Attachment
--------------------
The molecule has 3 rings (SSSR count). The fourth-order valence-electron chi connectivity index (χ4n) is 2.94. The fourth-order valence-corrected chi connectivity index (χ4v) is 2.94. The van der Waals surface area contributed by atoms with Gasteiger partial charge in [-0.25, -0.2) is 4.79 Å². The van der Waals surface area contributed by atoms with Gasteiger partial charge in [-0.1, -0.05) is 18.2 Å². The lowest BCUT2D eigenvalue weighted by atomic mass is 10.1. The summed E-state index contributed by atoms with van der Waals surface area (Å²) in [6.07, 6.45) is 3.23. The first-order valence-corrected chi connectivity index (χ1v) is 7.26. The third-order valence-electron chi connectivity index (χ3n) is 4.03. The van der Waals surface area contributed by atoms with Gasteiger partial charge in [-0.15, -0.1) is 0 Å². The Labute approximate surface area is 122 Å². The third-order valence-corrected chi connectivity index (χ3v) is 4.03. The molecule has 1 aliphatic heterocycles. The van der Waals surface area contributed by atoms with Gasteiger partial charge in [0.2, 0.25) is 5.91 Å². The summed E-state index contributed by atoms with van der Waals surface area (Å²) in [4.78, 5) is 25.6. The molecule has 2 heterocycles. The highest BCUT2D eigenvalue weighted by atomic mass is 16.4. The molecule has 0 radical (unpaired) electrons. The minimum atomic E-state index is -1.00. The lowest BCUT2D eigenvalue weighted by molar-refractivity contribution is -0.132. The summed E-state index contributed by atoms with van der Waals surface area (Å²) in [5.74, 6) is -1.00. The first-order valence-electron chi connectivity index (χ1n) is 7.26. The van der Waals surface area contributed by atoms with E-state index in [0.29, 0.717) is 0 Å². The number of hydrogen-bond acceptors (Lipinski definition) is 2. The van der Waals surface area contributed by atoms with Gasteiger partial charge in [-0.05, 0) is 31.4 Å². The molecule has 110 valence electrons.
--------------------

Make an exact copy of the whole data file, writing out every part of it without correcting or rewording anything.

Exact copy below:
The molecule has 3 rings (SSSR count). The fourth-order valence-electron chi connectivity index (χ4n) is 2.94. The fourth-order valence-corrected chi connectivity index (χ4v) is 2.94. The van der Waals surface area contributed by atoms with Gasteiger partial charge in [-0.25, -0.2) is 4.79 Å². The van der Waals surface area contributed by atoms with Gasteiger partial charge in [-0.1, -0.05) is 18.2 Å². The lowest BCUT2D eigenvalue weighted by atomic mass is 10.1. The summed E-state index contributed by atoms with van der Waals surface area (Å²) in [6.07, 6.45) is 3.23. The first-order valence-corrected chi connectivity index (χ1v) is 7.26. The third-order valence-electron chi connectivity index (χ3n) is 4.03. The van der Waals surface area contributed by atoms with Gasteiger partial charge in [-0.15, -0.1) is 0 Å². The Labute approximate surface area is 122 Å². The third-order valence-corrected chi connectivity index (χ3v) is 4.03. The molecule has 1 aliphatic heterocycles. The van der Waals surface area contributed by atoms with Gasteiger partial charge in [0.2, 0.25) is 5.91 Å². The summed E-state index contributed by atoms with van der Waals surface area (Å²) in [4.78, 5) is 25.6. The molecule has 2 heterocycles. The highest BCUT2D eigenvalue weighted by atomic mass is 16.4. The molecule has 0 radical (unpaired) electrons. The minimum atomic E-state index is -1.00. The lowest BCUT2D eigenvalue weighted by molar-refractivity contribution is -0.132. The summed E-state index contributed by atoms with van der Waals surface area (Å²) in [5.74, 6) is -1.00. The first-order valence-electron chi connectivity index (χ1n) is 7.26. The van der Waals surface area contributed by atoms with E-state index in [0.29, 0.717) is 0 Å². The number of hydrogen-bond acceptors (Lipinski definition) is 2. The van der Waals surface area contributed by atoms with Gasteiger partial charge in [-0.05, 0) is 31.4 Å². The molecule has 110 valence electrons.